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Samsung Galaxy Tab 8.9 review: Samsung Galaxy Tab 8.9

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MSRP: $569.00

The Good The Samsung Galaxy Tab 8.9 packs the full Android Honeycomb tablet experience (soon upgradeable to Android 4.0), along with Samsung's useful customizations, into a compact body.

The Bad The lack of ports on the tablet will be a problem for some and the plastic back leaves the Tab 8.9 feeling less solid than the iPad 2.

The Bottom Line The Samsung Galaxy Tab 8.9 is everything we loved about the Tab 10.1 in a slightly smaller form, with a slightly smaller price.

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7.0 Overall
  • Design 8
  • Features 6
  • Performance 7

Review Sections

Editor's note: Thanks to the release of recent, high-quality tablets, the overall score of the Samsung Galaxy Tab 8.9 has been adjusted down from 7.7 to 7.2.

Just like computers and mobile phones, tablets are not a one-size-fits-all technology. Sure, Apple is selling plenty of iPads, but many people are looking for something a little more compact.

If you want an Android tablet that's a little easier to wrap your hands around, but not so small that it feels like an oversized smartphone, Samsung's Galaxy Tab 8.9 might be the perfect fit. The tablet is available starting October 2, priced at $469 (16GB) and $569 (32GB).

Size matters
The Galaxy Tab 8.9 looks just like a Galaxy Tab 10.1 that got left in the dryer too long. Aside from the dimensions being slightly smaller, it's indistinguishable from the Tab 10.1.

But don't be too quick to dismiss the advantages of a smaller size. At 8.9 inches, this tablet still escapes the awkward in-between nature of 7-inch tablets (including the original Tab). It's large enough to make Web pages and documents appear life-size. Most importantly, Google's Android 3.2 Honeycomb software and its more spacious user interface have enough room to live happily.

So why not pay the extra $30 for a Tab 10.1 with a larger screen? Well, that decision comes down to what matters to you. We can say for certain that the Tab 8.9 is slightly lighter, and the dimensions less unwieldy. It's easier to grip with one hand for an extended period, which also means it's a bit easier to type on without sitting down and propping the tablet up on your knee.

A new take on Honeycomb
Another notable difference between the Tab 10.1 and the Tab 8.9 is that Samsung's latest TouchWiz interface comes installed right out of the box, offering some interesting optimizations of the stock Android experience.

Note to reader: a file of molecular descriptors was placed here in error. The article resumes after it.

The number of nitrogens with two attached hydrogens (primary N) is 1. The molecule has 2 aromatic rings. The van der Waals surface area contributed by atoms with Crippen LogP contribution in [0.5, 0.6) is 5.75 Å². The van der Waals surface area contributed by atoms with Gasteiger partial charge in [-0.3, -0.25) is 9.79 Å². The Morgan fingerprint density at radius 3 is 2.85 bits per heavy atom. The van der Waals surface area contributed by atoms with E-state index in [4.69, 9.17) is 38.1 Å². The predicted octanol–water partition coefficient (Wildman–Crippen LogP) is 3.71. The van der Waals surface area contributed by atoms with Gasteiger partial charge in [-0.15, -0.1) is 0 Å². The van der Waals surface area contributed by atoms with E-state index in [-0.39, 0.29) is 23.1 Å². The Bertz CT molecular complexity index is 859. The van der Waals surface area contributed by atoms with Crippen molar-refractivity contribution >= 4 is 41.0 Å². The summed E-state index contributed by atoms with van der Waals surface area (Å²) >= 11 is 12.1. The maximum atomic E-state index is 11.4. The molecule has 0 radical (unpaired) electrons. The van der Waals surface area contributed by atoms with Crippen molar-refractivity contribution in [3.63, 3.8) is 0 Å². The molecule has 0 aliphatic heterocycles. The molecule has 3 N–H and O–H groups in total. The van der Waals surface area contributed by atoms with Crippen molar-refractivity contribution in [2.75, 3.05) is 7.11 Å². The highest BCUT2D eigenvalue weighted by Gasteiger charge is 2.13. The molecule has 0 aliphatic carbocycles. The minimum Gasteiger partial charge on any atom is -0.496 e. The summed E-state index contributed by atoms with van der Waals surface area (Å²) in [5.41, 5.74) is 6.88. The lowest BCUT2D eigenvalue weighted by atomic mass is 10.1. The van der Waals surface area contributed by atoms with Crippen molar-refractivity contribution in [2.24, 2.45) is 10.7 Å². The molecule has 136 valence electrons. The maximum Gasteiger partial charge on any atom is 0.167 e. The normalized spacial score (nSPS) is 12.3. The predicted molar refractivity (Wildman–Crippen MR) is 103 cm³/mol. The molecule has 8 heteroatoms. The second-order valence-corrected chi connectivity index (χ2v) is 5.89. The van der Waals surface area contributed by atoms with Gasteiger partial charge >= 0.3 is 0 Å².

The standout feature of Samsung's TouchWiz for Honeycomb is the new Mini Apps tray located on the bottom of the screen. This is a tray of utility applications (notes, calculator, calendar, task manager, and so on) that is hidden from view until you pull it up from the bottom of the screen. Once a Mini App is launched, it floats as a window on top of the currently running app, offering a handy way to take notes while reading or consult your calendar while in e-mail. It's a trick that no other tablet maker (including Apple) has been able to pull off.


Samsung's TouchWiz optimizations allow you to run widgets, such as a calculator, on top of any open Honeycomb app.

Hardware features
When Samsung decided to shrink down the Tab 10.1 to this smaller size, the company did so seemingly without compromising any of the features. You get the same 1GHz dual-core Nvidia Tegra 2 processor, the same vibrant PLS screen quality with excellent viewing angles, same Bluetooth 2.1, 802.11 Wi-Fi a/b/g/n, same GPS, and same front (2-megapixel) and rear (3-megapixel) cameras. Same, same, same.

Unfortunately, all the annoyances of the Tab 10.1 carried over, as well. For example, there's the lack of microSD memory expansion. You still have to use Samsung's adapter to recharge the internal battery. There's no HDMI output (although an adapter can remedy this).

And while we're being picky, it's worth noting that the Tab with its plastic construction (as thin and light as it may be) still doesn't feel as nice as an iPad 2, which can be had for just $30 more.

Tested spec Samsung Galaxy Tab 8.9 Samsung Galaxy Tab 10.1 Sony S Tablet Apple iPad 2
Maximum brightness 372 cd/m2 336 cd/m2 393 cd/m2 432 cd/m2
Default brightness 181 cd/m2 336 cd/m2 160 cd/m2 176 cd/m2
Maximum black level 0.38 cd/m2 0.30 cd/m2 0.47 cd/m2 0.46 cd/m2
Default black level 0.15 cd/m2 0.30 cd/m2 0.19 cd/m2 0.19 cd/m2
Default contrast ratio 1,206:1 1,120:1 842:1 926:1
Contrast ratio (max brightness) 979:1 1,120:1 836:1 939:1

Performance
Just like the Tab 10.1, the Tab 8.9 has an impressive screen. You get the same 1,280x800-pixel resolution packed into a smaller space, so the pixel density is very smooth.

The quality of the rear camera is great, though not as stunning as the camera on the recently reviewed Sony Tablet S. Web speed on the Tab 8.9 is just as zippy as on its big brother, and it should be noted that Adobe Flash 10.2 comes preinstalled (take that, iPad).

Here are our official CNET Labs-tested battery life results. More tablet testing results can be found here.

Video battery life (in hours)
Samsung Galaxy 8.9 8.3

Final thoughts
The Samsung Galaxy Tab 8.9 is a slightly shrunken version of the Tab 10.1--pure and simple. What's not immediately obvious until you hold it in your hands is that this smaller size changes, and in many ways eases, the experience of using a Honeycomb tablet. It's a subtle difference, sure, but if you've found other tablets unwieldy, yet worry that 7-inch tablets are too constrained, the Tab 8.9 may be the tablet you've been Goldilocksing for.

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